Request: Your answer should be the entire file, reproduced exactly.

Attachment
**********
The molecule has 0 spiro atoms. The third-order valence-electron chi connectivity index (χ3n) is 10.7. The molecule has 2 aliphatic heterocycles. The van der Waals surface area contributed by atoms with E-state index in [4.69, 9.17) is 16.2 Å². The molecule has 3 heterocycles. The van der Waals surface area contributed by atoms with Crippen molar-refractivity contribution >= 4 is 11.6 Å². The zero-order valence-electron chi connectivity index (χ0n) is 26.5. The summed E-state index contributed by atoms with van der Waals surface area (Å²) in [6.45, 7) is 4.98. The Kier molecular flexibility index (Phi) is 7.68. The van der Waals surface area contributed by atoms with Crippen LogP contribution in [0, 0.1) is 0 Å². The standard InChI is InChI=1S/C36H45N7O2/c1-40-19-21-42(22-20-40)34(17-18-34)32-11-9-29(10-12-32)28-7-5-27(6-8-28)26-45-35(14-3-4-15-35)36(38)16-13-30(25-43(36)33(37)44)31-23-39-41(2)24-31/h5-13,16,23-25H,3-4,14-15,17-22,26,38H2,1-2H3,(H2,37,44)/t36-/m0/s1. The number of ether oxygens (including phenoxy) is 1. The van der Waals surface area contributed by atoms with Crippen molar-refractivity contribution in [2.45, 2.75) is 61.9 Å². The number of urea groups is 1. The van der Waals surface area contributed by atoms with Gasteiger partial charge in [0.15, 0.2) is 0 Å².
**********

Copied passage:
The molecule has 0 spiro atoms. The third-order valence-electron chi connectivity index (χ3n) is 10.7. The molecule has 2 aliphatic heterocycles. The van der Waals surface area contributed by atoms with E-state index in [4.69, 9.17) is 16.2 Å². The molecule has 3 heterocycles. The van der Waals surface area contributed by atoms with Crippen molar-refractivity contribution >= 4 is 11.6 Å². The zero-order valence-electron chi connectivity index (χ0n) is 26.5. The summed E-state index contributed by atoms with van der Waals surface area (Å²) in [6.45, 7) is 4.98. The Kier molecular flexibility index (Phi) is 7.68. The van der Waals surface area contributed by atoms with Crippen LogP contribution in [0, 0.1) is 0 Å². The standard InChI is InChI=1S/C36H45N7O2/c1-40-19-21-42(22-20-40)34(17-18-34)32-11-9-29(10-12-32)28-7-5-27(6-8-28)26-45-35(14-3-4-15-35)36(38)16-13-30(25-43(36)33(37)44)31-23-39-41(2)24-31/h5-13,16,23-25H,3-4,14-15,17-22,26,38H2,1-2H3,(H2,37,44)/t36-/m0/s1. The number of ether oxygens (including phenoxy) is 1. The van der Waals surface area contributed by atoms with Crippen molar-refractivity contribution in [2.45, 2.75) is 61.9 Å². The number of urea groups is 1. The van der Waals surface area contributed by atoms with Gasteiger partial charge in [0.15, 0.2) is 0 Å².